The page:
Emergency Planning for Residents
Miami Beach residents are urged to develop a disaster preparedness plan before an emergency strikes. Plan in advance where you will stay, how you will get there, and what supplies you will take. As part of your plan, you should have an emergency supply kit ready. When you return to the city, you may not have electricity or water for weeks. Consider the needs of elderly and infant family members and pets.
Check out recommendations for Hurricane Supplies.
Make prior arrangements to stay with friends or relatives living in a non-evacuation area or check into a hotel located inland; or, as a last resort, use a public shelter (bus evacuation pick-up sites). Make sure that you take proper Miami Beach identification with you. You will need it to re-enter the city.
- Send a list of friends’ and neighbors’ telephone numbers and copies of important papers to family members in another city.
- Tell family, neighbors, and service agencies where you would go to stay in an emergency.
- Have a transportation plan for emergencies.
- If necessary, register with Miami-Dade County’s Special Needs Evacuation Assistance Registry.
- Make arrangements with a kennel or friend to care for your pets. There are two shelters that will accept pets with prior registration.
- Have a plan to secure your boat (see Boats) or take it elsewhere.
- Review your insurance policies to ensure that you are fully covered. Insurers cease issuing policies when tropical systems are within the quadrant.
- Inventory and take photos of your property and valuables, and store these photos and other important documents in a waterproof container and take with you when evacuating.
- Track storms on a hurricane tracking map.
- Practice your Disaster Plan.
Quick Home Inspection
- Inspect your roof
- Trim trees
- Update insurance coverage
- Check your shutters (practice installing especially if you bought a new home or new shutters)
- Test your generator and chainsaw for proper operation.
No tree is immune to storm damage, but with proper pruning, you can reduce the risk. Remember that you must obtain a permit to prune and/or remove certain trees. View the City Codes or call Public Works at 305.673.7080 for more information.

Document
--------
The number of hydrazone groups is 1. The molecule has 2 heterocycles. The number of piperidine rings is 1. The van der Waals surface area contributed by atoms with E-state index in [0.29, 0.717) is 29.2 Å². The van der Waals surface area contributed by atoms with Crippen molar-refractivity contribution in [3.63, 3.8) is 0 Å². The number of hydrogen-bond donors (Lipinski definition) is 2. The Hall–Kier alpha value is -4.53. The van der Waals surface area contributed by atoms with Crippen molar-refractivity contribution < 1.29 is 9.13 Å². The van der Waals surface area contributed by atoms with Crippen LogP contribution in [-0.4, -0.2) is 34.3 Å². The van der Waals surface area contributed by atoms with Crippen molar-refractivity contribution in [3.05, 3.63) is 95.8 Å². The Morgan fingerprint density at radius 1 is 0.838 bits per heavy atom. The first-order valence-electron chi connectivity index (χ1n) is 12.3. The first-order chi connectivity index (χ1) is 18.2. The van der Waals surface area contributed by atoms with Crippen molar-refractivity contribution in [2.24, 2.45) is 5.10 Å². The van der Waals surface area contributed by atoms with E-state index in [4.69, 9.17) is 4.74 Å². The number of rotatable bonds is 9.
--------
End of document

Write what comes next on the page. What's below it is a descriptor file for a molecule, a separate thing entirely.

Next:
Have your trees inspected by an International Society of Arboriculture certified arborist to see if your trees need pruning; you can find a certified arborist on isa-arbor.com. Do this as soon as possible, because they will be increasingly busy as the hurricane season approaches. It is the responsibility of the tree trimmer to remove all branches and debris from your residence when the job is finished. If you prune the trees yourself, be sure to dispose of organic waste properly (see bundle guidelines). Most importantly, do it now; once a storm is on its way, it is too late to prune.
Prepare to move your boat when a hurricane is likely, even before a Hurricane Watch is issued. If you wait too long to relocate the boat, bridges may be locked down and you may not be able to get your boat and yourself to safety. Be advised that high-rise storage racks can be toppled by a storm’s high winds. If possible, put your boat on a trailer and take it further inland. If you must leave your boat in water, make sure it is securely anchored, secure extra lines and add chafe protection. Check with your local marina for more advice.
Roof and Gutters
Inspect your roof for proper overflow drainage, especially on flat roofs. Make sure that all drains are clear of debris. Clogged drains will cause water to pool up on roofs and cause extensive damage. Check for loose rain gutters and drain spouts and secure.
Go back to Hurricane Information Center.